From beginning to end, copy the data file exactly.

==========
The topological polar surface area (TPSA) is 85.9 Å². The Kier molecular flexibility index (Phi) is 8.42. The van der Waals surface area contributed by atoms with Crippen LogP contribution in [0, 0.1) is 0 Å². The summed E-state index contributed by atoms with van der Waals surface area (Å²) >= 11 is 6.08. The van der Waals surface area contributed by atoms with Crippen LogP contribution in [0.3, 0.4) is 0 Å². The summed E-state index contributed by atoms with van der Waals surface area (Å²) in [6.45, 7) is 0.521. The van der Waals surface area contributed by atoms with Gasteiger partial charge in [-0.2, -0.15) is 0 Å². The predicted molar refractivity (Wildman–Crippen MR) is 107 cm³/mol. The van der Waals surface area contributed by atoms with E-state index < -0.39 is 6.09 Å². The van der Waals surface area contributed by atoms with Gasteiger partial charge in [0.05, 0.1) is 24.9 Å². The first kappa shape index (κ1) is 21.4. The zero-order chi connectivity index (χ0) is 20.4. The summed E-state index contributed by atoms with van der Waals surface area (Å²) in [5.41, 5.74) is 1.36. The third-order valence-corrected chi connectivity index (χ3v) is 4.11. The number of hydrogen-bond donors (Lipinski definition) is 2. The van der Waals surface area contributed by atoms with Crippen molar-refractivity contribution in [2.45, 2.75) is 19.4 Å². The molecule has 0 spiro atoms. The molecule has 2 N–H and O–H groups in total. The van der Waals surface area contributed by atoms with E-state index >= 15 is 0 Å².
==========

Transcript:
The topological polar surface area (TPSA) is 85.9 Å². The Kier molecular flexibility index (Phi) is 8.42. The van der Waals surface area contributed by atoms with Crippen LogP contribution in [0, 0.1) is 0 Å². The summed E-state index contributed by atoms with van der Waals surface area (Å²) >= 11 is 6.08. The van der Waals surface area contributed by atoms with Crippen LogP contribution in [0.3, 0.4) is 0 Å². The summed E-state index contributed by atoms with van der Waals surface area (Å²) in [6.45, 7) is 0.521. The van der Waals surface area contributed by atoms with Gasteiger partial charge in [-0.2, -0.15) is 0 Å². The predicted molar refractivity (Wildman–Crippen MR) is 107 cm³/mol. The van der Waals surface area contributed by atoms with E-state index < -0.39 is 6.09 Å². The van der Waals surface area contributed by atoms with Gasteiger partial charge in [0.05, 0.1) is 24.9 Å². The first kappa shape index (κ1) is 21.4. The zero-order chi connectivity index (χ0) is 20.4. The summed E-state index contributed by atoms with van der Waals surface area (Å²) in [5.41, 5.74) is 1.36. The third-order valence-corrected chi connectivity index (χ3v) is 4.11. The number of hydrogen-bond donors (Lipinski definition) is 2. The van der Waals surface area contributed by atoms with Crippen molar-refractivity contribution in [2.45, 2.75) is 19.4 Å². The molecule has 0 spiro atoms. The molecule has 2 N–H and O–H groups in total. The van der Waals surface area contributed by atoms with E-state index >= 15 is 0 Å².